The Riga-Fede Disease corresponds to a lesion on the mucosa of the tongue resulting from trauma by the primary teeth during tongue forward and backward movements. Any surface of the oral mucosa may be affected; however the ventral tongue region is the most common site of occurrence of the ulcer [7]. Failure to diagnose the lesions can lead to deformity or tongue mutilation, dehydration, and inadequate intake of nutrients, resulting in medical sequelae as poor development [12]. In the case reported the patient had irritability and difficulties with breastfeeding because of the injury on the ventral surface of the tongue, which could eventually generate nutritional damage among other problems.

RFD begins as an ulcerated area with prominent raised edges. With repeated trauma, it may progress to an enlarged, fibrous mass with the appearance of an ulcerative granuloma with superficial necrosis. It is histopathologically characterized by an ulcerated mucosa with granulation tissue and a mixed inflammatory infiltrate consisting of lymphocytes, macrophages, mast cells, and an abundant number of eosinophils [13].

Since the patient’s mother refused to give permission to perform radiographic examination and tongue biopsy, the diagnosis was based on the complete history and physical examination. van der Meij et al. [13] stated that once the clinician is familiar with RFD, the history and clinical features are most often so typical that there is seldom a need for additional histopathological examination.

The first option for RFD treatment should always be conservative, avoiding natal and neonatal teeth extractions when possible [3]. The removal of the traumatic agent does not mean necessarily that the teeth have to be extracted. Teeth anatomy can be modified by flattening their edges with a finishing bur or by using a polishing disc [6]. The sharp edges can also be covered with adhesive restorations and mouthguards may be used in some cases [7]. If conservative treatment options do not lead to a quick resolution of the injury, the tooth extraction may be needed [6]. Tooth extraction is also indicated when there is excessive tooth mobility because the root is still in initial formation stage, and there is a high risk of swallowing or aspiration, or when they are supernumerary teeth [3, 11, 14, 15]. That was the condition and treatment for one of the teeth. The other one, with regular mobility, was maintained and its cutting edges were covered with glass ionomer cement. The treatment gave immediate comfort to the child who breastfed more calmly and longer and enabled the spontaneous remission on lingual wound.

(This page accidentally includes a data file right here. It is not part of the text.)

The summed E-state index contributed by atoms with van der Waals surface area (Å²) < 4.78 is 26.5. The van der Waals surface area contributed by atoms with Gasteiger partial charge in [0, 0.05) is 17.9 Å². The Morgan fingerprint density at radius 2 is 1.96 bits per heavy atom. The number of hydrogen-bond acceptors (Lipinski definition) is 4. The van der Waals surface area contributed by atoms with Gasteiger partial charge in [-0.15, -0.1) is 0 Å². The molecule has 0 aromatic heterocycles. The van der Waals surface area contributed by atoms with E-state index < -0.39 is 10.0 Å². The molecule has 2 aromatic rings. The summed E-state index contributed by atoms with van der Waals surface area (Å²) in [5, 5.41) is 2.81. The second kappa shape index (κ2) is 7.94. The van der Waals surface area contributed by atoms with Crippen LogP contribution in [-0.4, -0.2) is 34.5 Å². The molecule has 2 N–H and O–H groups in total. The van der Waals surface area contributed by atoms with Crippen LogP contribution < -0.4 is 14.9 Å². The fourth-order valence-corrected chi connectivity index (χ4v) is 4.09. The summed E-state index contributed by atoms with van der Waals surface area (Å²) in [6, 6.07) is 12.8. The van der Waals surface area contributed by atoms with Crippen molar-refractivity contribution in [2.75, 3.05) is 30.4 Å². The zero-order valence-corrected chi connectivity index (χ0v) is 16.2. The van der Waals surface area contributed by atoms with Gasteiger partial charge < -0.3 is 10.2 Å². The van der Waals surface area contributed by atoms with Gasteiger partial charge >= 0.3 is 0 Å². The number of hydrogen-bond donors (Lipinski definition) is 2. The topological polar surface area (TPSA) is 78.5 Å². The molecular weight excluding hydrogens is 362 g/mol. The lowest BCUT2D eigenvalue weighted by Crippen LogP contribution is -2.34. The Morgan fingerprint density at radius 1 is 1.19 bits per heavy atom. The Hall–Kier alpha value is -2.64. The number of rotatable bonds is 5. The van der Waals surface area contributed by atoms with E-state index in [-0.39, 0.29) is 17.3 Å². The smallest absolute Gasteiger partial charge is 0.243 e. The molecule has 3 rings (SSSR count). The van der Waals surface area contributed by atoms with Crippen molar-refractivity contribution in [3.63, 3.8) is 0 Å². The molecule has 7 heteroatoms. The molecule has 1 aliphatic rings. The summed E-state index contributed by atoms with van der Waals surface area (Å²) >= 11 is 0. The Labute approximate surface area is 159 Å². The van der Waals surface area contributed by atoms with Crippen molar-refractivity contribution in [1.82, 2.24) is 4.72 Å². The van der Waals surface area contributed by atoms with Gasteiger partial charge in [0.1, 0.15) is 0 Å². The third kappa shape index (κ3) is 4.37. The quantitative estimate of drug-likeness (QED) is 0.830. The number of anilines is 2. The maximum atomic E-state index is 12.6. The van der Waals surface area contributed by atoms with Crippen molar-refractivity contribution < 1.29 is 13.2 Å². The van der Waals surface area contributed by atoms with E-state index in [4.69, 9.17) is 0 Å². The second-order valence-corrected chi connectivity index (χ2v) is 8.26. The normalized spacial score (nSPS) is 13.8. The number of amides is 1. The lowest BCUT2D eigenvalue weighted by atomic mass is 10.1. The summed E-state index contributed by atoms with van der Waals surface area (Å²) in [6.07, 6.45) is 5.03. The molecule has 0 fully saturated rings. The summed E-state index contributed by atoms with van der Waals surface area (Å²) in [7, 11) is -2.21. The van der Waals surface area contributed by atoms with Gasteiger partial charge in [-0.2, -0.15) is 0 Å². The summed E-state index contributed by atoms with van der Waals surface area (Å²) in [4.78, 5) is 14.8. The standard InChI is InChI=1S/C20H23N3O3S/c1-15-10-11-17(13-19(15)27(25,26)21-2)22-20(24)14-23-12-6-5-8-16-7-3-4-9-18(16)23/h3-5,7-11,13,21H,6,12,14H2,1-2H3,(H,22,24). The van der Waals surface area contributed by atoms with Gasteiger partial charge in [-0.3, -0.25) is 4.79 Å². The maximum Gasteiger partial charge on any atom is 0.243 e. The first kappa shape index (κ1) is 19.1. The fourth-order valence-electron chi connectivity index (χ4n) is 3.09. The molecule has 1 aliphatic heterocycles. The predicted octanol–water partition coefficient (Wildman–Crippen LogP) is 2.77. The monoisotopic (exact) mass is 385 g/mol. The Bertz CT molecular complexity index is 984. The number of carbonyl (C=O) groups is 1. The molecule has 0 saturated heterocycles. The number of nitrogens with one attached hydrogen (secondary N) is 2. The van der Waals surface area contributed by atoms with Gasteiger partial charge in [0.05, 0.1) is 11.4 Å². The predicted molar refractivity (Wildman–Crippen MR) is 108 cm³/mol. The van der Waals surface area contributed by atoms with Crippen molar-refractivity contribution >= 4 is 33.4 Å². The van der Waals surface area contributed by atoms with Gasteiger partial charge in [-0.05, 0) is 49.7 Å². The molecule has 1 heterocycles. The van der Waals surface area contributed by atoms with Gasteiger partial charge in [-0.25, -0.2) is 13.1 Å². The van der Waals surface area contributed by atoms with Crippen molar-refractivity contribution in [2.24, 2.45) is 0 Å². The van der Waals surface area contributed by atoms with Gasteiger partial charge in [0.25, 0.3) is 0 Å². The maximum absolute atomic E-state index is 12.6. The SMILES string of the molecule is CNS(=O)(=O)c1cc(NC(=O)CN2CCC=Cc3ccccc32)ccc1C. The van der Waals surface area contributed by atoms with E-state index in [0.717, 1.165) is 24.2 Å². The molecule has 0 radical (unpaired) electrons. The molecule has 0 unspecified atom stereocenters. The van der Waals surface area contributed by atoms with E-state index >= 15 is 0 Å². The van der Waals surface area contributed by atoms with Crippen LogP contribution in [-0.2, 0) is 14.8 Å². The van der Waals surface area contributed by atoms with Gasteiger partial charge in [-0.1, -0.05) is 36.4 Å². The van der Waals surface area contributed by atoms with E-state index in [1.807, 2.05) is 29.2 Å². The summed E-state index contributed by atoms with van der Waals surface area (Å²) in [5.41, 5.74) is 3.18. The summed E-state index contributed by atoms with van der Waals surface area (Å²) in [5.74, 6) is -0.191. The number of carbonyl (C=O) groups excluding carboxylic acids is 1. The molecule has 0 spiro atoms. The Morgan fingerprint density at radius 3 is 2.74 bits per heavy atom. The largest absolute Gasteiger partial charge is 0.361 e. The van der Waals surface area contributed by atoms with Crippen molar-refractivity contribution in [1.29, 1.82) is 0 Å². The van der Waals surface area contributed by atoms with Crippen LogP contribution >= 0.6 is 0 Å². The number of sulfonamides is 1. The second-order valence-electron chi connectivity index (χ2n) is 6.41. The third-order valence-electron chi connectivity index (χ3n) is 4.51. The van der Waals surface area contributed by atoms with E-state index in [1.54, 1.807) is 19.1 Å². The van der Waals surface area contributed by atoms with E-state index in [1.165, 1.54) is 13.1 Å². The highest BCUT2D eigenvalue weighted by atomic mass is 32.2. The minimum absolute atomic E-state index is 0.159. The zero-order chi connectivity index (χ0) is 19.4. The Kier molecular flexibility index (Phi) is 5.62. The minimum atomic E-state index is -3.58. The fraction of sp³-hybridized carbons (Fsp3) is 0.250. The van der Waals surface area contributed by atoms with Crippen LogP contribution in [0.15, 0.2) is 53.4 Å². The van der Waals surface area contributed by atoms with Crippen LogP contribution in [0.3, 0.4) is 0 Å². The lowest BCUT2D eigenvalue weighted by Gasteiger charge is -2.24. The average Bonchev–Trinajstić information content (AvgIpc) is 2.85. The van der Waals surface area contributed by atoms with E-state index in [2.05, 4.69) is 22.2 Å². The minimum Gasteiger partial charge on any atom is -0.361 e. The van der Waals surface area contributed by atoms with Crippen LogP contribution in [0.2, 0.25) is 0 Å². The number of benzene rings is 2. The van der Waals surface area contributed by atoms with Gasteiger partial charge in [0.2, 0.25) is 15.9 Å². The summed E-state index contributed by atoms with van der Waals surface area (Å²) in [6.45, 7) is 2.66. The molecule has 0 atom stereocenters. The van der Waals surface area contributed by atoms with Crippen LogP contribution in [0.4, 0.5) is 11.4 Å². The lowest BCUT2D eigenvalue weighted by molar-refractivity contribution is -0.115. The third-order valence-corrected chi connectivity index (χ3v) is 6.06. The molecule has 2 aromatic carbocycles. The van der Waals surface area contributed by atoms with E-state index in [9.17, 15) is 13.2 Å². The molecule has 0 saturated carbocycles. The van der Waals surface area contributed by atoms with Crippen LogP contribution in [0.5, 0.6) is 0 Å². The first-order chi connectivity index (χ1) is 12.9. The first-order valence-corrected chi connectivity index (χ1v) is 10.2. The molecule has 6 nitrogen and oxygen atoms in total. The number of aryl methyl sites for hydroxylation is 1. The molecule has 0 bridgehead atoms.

If the injury persists after extraction of teeth, an excisional biopsy should be performed [6]. In the case described, the lesion healed in fifteen days, requiring no biopsy. After one year the infant had the upper incisors and right side lower central incisor partially erupting. At the radiographic examination it was found that the permanent central incisors were with 1/3 of the mineralized crown.

The premature loss of primary teeth may result in aesthetic, orthodontic, and phonetic problems. It can change the relationship between the jaws and the child could develop harmful tongue posture habits which also jeopardize speech [16]. It can also induce a gingival fibrosis in the area, which could result in difficulties for the eruption of the permanent tooth [17]. Therefore, the close follow-up of the successor permanent tooth eruption is very important [17].

4. Conclusion

The presence of natal teeth is rare but can cause the Riga-Fede Disease. Early diagnosis is imperative in order to ensure adequate treatment and prevention of children’s malnutrition and dehydration. Removing one of the natal teeth due to its high mobility and the covering of the other tooth’s sharp edges proved to be an effective treatment, allowing the resumption of breastfeeding and complete regression of the lesion.

Conflict of Interests

The authors declare that there is no conflict of interests regarding the publication of this paper.